After his wife left him at the bridge to return to the fairy realm, the grieving MacLeod chief returned to his castle with his baby boy. Read on…..
The young MacLeod chief was inconsolable for he loved his fairy wife very much indeed and could not imagine a life without her. “And I will keep my promise, little one... I will take good care of you and never will you have to cry,” he whispered to the baby in his arms.
The MacLeod chief grew sadder with each passing day and all his clansmen worried about his well being. They decided to organise a feast on his birthday to cheer him up. It was a grand affair. Wine and ale flowed; pipes, harps and fiddles filled the castle with music. Everyone was in high spirits and soon the reluctant chief too joined in the celebrations.
The nurse who was taking care of the baby, hearing the music and laughter downstairs, went to have a look leaving the sleeping baby in his bassinet. But shortly after, the baby awoke and began to cry, kicking off the covers. His cries were drowned in the din downstairs but someone in the fairy realm heard his piteous cries. His mother rushed to his side in the form of a spirit mist. Since she could no longer hold him in her arms, she wove a magical green shawl with soft silken threads over his bassinet to keep him warm.
Softly she began to sing a fairy lullaby and the baby went to sleep once again. Hearing the hauntingly beautiful song, the nurse returned but just as she came in to the room, the fairy mother vanished.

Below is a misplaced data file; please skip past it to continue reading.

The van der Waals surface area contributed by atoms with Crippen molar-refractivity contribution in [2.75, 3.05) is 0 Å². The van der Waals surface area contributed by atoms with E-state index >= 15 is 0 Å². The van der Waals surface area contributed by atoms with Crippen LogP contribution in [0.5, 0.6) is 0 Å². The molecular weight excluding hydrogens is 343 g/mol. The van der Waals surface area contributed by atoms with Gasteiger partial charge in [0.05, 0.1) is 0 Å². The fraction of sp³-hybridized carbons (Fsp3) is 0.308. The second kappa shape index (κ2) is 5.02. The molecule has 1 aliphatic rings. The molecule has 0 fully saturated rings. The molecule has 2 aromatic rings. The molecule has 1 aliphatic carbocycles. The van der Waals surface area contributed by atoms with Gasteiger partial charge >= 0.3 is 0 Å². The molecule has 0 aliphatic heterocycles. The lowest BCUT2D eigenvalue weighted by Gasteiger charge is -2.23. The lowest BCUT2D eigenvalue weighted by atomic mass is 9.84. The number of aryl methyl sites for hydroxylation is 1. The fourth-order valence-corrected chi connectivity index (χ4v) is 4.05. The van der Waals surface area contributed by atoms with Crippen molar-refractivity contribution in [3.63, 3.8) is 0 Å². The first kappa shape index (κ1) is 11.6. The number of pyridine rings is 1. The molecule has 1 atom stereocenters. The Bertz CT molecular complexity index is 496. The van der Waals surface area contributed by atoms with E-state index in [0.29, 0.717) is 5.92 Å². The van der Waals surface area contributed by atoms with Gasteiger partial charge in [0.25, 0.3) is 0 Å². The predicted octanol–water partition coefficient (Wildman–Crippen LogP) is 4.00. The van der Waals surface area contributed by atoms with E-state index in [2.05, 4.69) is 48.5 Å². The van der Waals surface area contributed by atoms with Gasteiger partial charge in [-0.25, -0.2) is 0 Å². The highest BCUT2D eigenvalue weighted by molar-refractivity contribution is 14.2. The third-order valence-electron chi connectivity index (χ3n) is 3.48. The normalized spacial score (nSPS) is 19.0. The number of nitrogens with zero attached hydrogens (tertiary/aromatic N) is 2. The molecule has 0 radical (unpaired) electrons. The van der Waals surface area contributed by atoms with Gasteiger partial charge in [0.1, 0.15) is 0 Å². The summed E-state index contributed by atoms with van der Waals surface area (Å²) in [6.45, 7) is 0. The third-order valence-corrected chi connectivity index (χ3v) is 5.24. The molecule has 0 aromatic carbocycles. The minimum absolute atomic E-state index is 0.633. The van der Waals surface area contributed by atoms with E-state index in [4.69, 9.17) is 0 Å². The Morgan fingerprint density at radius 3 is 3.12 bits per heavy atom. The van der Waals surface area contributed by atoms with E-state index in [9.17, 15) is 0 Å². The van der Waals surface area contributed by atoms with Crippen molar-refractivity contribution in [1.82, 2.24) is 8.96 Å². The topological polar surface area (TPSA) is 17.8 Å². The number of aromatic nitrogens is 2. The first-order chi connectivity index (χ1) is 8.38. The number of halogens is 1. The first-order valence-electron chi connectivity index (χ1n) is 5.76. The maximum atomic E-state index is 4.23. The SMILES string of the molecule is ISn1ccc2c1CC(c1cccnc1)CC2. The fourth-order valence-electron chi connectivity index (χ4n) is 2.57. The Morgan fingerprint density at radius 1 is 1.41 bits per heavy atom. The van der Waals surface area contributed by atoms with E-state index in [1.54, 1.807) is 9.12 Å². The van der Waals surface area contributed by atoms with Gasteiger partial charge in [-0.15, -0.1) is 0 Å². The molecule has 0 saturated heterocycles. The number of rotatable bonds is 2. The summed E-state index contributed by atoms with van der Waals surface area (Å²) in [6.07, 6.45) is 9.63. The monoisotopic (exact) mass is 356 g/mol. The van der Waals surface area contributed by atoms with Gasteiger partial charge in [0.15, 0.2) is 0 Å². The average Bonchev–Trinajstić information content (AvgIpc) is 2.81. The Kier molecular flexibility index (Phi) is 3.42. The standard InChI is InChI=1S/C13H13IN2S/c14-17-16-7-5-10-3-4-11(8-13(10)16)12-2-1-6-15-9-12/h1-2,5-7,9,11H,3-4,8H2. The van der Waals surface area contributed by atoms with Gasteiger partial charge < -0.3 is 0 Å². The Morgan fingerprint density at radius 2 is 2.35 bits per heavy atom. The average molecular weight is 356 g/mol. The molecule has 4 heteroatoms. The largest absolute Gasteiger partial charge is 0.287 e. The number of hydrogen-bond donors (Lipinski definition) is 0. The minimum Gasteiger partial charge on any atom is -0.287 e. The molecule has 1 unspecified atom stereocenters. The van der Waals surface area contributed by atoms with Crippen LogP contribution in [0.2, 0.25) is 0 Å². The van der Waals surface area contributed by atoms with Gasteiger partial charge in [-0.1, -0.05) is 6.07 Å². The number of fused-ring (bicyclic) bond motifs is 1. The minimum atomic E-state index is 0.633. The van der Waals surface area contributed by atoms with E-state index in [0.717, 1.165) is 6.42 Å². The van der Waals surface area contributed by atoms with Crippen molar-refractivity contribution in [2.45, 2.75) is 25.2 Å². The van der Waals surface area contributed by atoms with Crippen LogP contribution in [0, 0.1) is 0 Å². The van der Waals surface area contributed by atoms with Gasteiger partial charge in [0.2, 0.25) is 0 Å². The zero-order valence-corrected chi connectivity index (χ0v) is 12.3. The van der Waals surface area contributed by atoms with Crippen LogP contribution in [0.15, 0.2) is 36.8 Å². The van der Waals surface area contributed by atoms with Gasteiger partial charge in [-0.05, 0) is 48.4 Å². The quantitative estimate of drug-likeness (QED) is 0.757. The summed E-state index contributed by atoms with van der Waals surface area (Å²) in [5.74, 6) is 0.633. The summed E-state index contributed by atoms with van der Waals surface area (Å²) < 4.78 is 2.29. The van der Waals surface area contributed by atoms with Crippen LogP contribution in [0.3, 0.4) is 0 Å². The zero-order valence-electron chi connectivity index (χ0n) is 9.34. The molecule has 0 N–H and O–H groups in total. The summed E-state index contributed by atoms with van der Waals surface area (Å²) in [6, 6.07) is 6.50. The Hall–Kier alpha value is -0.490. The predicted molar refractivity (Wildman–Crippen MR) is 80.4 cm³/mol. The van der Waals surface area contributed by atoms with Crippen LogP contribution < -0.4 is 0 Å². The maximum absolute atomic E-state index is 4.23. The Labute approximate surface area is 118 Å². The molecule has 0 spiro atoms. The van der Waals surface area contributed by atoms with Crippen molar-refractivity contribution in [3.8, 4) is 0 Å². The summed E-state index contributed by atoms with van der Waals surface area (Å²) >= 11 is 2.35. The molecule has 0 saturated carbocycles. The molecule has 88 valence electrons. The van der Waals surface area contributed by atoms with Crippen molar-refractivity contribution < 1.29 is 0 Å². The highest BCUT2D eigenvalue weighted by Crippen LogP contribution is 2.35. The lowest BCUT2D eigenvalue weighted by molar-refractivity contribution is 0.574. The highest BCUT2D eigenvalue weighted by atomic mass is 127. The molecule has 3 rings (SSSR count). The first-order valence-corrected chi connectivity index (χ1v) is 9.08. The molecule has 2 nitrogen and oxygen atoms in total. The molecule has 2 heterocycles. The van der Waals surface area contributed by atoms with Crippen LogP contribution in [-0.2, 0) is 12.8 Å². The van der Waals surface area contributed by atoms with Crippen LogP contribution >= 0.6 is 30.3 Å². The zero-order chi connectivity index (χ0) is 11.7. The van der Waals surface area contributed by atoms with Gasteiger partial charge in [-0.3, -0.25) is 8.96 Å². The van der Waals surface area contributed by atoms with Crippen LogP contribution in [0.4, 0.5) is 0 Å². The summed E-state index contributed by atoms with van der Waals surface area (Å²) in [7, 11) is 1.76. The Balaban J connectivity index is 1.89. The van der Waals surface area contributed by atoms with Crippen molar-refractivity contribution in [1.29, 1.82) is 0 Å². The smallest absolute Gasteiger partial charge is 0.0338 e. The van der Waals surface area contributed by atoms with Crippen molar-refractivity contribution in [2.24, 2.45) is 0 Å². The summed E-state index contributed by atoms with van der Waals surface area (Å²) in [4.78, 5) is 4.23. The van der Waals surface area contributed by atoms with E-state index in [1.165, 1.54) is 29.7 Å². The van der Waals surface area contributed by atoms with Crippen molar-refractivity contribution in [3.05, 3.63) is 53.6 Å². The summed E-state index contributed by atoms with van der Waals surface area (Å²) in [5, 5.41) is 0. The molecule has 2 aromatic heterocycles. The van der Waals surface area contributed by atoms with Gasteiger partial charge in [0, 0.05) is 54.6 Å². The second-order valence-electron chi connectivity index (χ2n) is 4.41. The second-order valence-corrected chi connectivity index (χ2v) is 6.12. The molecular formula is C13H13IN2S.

The nurse saw the new green silken cover and alerted the chief. When she faithfully reported what had transpired, he knew it was his wife who had visited the sleeping baby. He stroked his son’s sleeping head fondly and sighed.
The nurse maid had memorised the song she heard and even today that lullaby is sung to put babies to sleep in the Isle of Skye. It is called the Cradle Spell of Dunvegan.
As the MacLeod chief’s son grew older, he recounted to his father how his mother had come to him that night. “That shawl is magic! In times of any danger that may befall us, all we need to do is wave it as a flag and the fairies shall come and save us.” The chief believed him and they had the silken shawl placed in a special casket. “But we can seek help only three times,” said the boy, “after that the flag will go back to the fairies.”
The flag has since been used twice to this day. The first time was hundreds of years later when the MacLeods were waging a war with their bitter enemies, the MacDonalds. They attacked the island on a Sunday, burning down a church with people praying inside it. The remaining MacLeods rushed to the beach and the flag was taken out of the casket and waved thrice. Their band of warriors grew in size miraculously and vanquished the enemy clan.
The second time was at the time of dreaded cattle and sheep plague and as all the MacLeod livestock lay dying. The flag was waved and the fairies rode up and gently touched the dead animals with their swords and they came back to life healthy. The flag has not been used since and you can still see it in the castle Dunvegan if you were to go there today.